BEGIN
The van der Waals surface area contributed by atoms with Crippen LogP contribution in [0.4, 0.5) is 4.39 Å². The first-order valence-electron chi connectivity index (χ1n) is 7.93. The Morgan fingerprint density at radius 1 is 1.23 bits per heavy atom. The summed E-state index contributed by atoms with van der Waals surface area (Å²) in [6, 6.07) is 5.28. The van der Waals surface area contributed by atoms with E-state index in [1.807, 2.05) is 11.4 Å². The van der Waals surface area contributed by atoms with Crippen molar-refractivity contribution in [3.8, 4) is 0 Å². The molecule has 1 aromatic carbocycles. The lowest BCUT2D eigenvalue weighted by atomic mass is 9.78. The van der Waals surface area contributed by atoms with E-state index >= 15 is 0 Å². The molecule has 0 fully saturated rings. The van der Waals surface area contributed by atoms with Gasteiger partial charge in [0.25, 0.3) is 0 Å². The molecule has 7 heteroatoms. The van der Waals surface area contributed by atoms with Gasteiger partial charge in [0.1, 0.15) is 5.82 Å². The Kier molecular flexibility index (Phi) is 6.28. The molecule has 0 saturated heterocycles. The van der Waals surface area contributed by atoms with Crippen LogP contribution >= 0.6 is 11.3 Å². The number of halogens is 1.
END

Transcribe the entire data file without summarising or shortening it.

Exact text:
The van der Waals surface area contributed by atoms with Crippen LogP contribution in [0.4, 0.5) is 4.39 Å². The first-order valence-electron chi connectivity index (χ1n) is 7.93. The Morgan fingerprint density at radius 1 is 1.23 bits per heavy atom. The summed E-state index contributed by atoms with van der Waals surface area (Å²) in [6, 6.07) is 5.28. The van der Waals surface area contributed by atoms with E-state index in [1.807, 2.05) is 11.4 Å². The van der Waals surface area contributed by atoms with Crippen molar-refractivity contribution in [3.8, 4) is 0 Å². The molecule has 1 aromatic carbocycles. The lowest BCUT2D eigenvalue weighted by atomic mass is 9.78. The van der Waals surface area contributed by atoms with E-state index >= 15 is 0 Å². The molecule has 0 fully saturated rings. The van der Waals surface area contributed by atoms with Gasteiger partial charge in [0.25, 0.3) is 0 Å². The molecule has 7 heteroatoms. The van der Waals surface area contributed by atoms with Gasteiger partial charge in [0.1, 0.15) is 5.82 Å². The Kier molecular flexibility index (Phi) is 6.28. The molecule has 0 saturated heterocycles. The van der Waals surface area contributed by atoms with Crippen LogP contribution >= 0.6 is 11.3 Å². The number of halogens is 1.